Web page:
Indecent Proposal

Fellow Wine Lovers,

Indecent Proposal (1993) – Robert Redford, Demi Moore, Woody Harrelson

David Murphy and Diana Murphy have been together since high school and get married. Everything goes well until the recession strikes and they go through financial turmoil. In their last attempt to revive their financial situation, they decide to gamble in Las Vegas, where they meet John Gage, a very rich man, who offers them $1,000,000 to spend the night with Diana. Out of desperation, they both agree to do it and forget it forever. However, it begins to erode their relationship. (IMDB synopsis)

A film that courted much controversy at the time, dealing with many taboos, amongst them the power that money can have over everything else:

  • I guess there’s limits to what money can buy.
  •  Not many.
  • Well some things aren’t for sale.
  • Such as?
  • Well you can’t buy people.
  • That’s naive.  I buy people every day.

Anyway, we digress.

The Conservative Party have been in government since 2010.  Everything goes well until the recession strikes and they go through financial turmoil.  In their last attempt to revive their financial situation, they decide to gamble in Las Vegas take sizeable party donations, from amongst others Frank Hester, a very rich man, who gave them £10,000,000 in the year up to March 2024 perhaps to help with the NHS, having previously said: “We are here for our NHS.  We are here to help.  Not to drive profits for shareholders, or to grease revolving doors” and also having profited from £135,000,000 of NHS contracts between 2019 and 2022, during the Covid pandemic. 

Out of desperation, the Tories refuse to return any of the money and agree amongst themselves to forget forever any racist, misogynist and threatening behaviour, because the multimillionaire has shown ‘genuine remorse’.

However, it begins to erode their relationship with the British public, once again.

Apparently you can buy people, every day.

I’ll stop here though, just in case Mr Gove decides to continue his journey through the dictionary and re-define the meanings of freedom of speech and censorship.

Still, it’s not all bad news in Westminster as we hear that MP’s will get a 5.5% pay increase in April.  This knocks into touch the piffling 2.9% they received last year and isn’t too shabby when you add in the NI savings of around £700 – trebles all round!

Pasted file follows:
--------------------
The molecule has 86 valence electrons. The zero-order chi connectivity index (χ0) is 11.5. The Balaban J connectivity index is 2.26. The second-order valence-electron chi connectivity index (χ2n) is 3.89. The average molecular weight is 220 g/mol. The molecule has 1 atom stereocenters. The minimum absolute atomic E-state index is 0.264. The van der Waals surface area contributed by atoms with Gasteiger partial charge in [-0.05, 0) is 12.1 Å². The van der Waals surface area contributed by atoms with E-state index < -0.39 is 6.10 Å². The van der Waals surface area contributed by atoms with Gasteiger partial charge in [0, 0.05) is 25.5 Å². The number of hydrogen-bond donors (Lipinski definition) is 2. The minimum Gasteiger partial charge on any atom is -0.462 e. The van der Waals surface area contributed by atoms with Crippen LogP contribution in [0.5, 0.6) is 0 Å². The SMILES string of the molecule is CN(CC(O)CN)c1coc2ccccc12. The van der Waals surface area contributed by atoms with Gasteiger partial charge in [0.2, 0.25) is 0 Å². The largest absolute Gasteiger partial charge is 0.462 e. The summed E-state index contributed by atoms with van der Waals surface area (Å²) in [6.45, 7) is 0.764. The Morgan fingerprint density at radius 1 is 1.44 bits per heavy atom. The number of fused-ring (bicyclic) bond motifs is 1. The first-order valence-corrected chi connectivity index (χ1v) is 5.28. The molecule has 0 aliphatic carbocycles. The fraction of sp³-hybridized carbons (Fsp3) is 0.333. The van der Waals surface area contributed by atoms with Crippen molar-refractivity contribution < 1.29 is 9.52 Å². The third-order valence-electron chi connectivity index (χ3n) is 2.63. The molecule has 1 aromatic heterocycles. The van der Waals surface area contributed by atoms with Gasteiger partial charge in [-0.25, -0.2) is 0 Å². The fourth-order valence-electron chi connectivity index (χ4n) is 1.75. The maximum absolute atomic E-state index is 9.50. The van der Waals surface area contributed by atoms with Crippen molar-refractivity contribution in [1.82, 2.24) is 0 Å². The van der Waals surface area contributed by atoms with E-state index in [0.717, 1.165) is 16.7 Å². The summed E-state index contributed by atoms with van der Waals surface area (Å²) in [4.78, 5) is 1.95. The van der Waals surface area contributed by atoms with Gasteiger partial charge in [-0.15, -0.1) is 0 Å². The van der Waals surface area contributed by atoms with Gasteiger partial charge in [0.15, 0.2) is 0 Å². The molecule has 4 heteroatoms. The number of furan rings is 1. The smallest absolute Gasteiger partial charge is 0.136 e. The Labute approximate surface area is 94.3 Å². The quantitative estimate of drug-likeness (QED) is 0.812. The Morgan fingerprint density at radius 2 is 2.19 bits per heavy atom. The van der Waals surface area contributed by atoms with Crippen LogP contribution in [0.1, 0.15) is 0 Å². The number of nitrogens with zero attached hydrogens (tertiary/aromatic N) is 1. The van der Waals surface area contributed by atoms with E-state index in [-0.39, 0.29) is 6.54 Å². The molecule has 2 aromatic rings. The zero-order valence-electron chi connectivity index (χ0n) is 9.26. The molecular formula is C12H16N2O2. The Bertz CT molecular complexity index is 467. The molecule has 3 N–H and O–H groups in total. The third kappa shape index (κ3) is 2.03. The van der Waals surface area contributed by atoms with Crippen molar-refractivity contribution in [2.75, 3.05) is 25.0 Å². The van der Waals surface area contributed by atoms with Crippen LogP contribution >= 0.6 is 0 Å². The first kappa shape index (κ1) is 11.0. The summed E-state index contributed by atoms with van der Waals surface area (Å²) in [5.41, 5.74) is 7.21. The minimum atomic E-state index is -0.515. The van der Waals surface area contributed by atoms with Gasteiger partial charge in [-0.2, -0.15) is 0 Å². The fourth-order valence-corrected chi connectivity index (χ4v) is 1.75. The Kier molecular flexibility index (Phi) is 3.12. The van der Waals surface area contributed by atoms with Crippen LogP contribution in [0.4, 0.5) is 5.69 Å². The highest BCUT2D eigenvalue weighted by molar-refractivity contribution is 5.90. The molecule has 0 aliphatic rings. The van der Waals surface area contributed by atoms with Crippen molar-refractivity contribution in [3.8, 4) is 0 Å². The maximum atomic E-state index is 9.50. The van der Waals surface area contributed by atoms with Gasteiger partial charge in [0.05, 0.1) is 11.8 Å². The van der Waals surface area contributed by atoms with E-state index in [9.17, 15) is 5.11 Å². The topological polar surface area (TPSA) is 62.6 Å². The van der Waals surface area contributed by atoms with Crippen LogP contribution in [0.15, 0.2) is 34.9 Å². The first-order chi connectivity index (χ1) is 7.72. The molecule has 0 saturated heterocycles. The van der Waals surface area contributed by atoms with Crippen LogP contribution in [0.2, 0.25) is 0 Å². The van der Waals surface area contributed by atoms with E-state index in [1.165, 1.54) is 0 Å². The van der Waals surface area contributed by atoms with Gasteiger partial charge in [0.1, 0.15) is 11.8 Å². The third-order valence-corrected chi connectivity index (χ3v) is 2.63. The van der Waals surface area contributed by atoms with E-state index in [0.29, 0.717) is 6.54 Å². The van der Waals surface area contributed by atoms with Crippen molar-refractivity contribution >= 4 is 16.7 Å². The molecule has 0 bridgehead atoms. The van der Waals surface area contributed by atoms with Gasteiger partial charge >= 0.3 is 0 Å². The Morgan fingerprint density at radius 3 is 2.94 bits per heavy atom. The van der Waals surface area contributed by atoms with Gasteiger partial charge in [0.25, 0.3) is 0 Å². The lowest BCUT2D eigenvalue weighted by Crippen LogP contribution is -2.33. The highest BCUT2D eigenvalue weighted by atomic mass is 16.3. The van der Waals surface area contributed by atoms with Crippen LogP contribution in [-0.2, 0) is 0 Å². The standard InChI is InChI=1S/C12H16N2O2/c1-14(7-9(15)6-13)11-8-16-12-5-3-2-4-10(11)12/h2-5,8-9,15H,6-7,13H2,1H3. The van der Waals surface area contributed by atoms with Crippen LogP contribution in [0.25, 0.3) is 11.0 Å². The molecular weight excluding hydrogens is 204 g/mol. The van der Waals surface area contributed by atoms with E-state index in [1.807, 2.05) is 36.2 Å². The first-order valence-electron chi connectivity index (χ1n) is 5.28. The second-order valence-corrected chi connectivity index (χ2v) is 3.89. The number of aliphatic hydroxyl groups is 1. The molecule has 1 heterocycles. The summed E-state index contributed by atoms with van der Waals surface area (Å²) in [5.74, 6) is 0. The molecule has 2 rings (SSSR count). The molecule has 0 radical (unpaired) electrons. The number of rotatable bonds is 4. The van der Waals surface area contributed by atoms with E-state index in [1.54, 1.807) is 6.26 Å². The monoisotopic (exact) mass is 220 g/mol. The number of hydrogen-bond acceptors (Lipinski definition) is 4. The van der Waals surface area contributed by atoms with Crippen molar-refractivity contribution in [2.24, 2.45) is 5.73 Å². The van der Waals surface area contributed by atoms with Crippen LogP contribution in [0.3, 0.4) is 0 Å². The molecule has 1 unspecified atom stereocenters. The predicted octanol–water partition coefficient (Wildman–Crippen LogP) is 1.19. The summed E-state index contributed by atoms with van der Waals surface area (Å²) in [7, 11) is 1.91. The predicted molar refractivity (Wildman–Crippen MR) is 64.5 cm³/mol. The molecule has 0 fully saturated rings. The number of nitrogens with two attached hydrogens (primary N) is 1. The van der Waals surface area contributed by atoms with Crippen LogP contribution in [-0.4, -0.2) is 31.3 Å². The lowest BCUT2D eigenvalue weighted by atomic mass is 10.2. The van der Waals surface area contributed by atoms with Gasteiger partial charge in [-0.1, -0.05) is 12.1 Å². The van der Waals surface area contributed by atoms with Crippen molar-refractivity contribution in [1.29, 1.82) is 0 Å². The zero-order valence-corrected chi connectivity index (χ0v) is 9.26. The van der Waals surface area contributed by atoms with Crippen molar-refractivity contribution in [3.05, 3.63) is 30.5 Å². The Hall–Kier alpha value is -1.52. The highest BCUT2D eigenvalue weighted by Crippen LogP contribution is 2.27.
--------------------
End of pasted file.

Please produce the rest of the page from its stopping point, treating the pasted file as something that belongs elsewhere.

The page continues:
Looking elsewhere for our fun, it seems we managed the unmanageable by beating Ireland at Twickenham last Saturday which was a fantastic achievement matched only by Italy’s win in Rome.  Wayne is back from his Riviera recharge and, as such, is not fully up to speed with the cycling but I’m sure he’ll be full of it by next week, you have been warned.

The Cheltenham Festival finishes today; Alex won big on Captain Guinness on Wednesday but was down yesterday so his tipping form is definitely in need of calibration.

Wine continues to sell and we continue to buy.  With this in mind, we will be opening later on Monday 18th March as we have yet another tasting to go to (nothing to do with it being St Patrick’s Day on Sunday, promise) and will only be back in the shop for 3pm, sorry.

I think this is the last of these for a couple of months; hopefully the fruits of our labours will appear on our shelves soon.

To clear some space, what shall we taste this weekend?

White will be a posh Albariño from Galicia, a place with average rainfall levels almost matching those we have in SW19… Granbazán Etiqueta Ambar 2022 – £25.79 has fresh, almost tropical aromas then stone fruit and citrus on the palate with a creamy texture, mineral notes, vibrant acidity and classic saline characters.  Quite ripe and complex in style with fresh balancing acidity and a classic saline character.

The red will be a claret, to celebrate victory in Lyon: Domaine Valmengaux 2016, AC Bordeaux – £27.79.  This is from Verac, which is situated between Pomerol and St Émilion.  The wine, made possible by a group of 50 friends forming the business, is certified organic and the vineyard farmed on biodynamic principles.  Minimal use of oak and 10% aged in amphora give us a real juicy moreishness.  100% Merlot, this is dark in the glass, with some lovely damson character, velvety tannin and a lovely long finish.

Finally, should you need something for Sunday, JJ Corry The Gael Batch No. 2 – £73 might be the smart answer. 

In 2015, these guys resurrected the lost art of Irish Whiskey Bonding which is the practice of sourcing new make spirit and mature Irish Whiskey from Irish distilleries and maturing, blending and bottling unique whiskeys.  During the ‘golden age’ of Irish Whiskey (in the 19th and 20th centuries), there were hundreds of distilleries operating on the island of Ireland.  These distilleries made their new make whiskey spirit and sold it wholesale to the Bonders to age, blend and bottle.  The Bonders were the publicans, grocers and mercantile owners.  They would travel to their local distillery with their own barrels, fill them up with new make spirit and then cart them home for ageing and then blending.  Bonders were present in every town in Ireland, giving rise to regional styles.  Sadly, the Irish Whiskey Industry collapsed in the 1930s and the few remaining distilleries cut off the Bonders’ supply, leaving Irish Whiskey Bonding to die out.

The Gael Batch No.2 is a 60% Malt and 40% Grain blend comprising of

•           30% single malt bonded in 2002

•           26% single malt bonded in 2003

•           4% single malt bonded in 1991

•           40% single grain bonded in 2010

Aromas of shortbread, peaches and cream and sweet grass fill the nose, complemented by notes of lemon drizzle cake, honeycomb, rye bread and thyme throughout the palate.

Batch No.2 was of just 2800 bottles.


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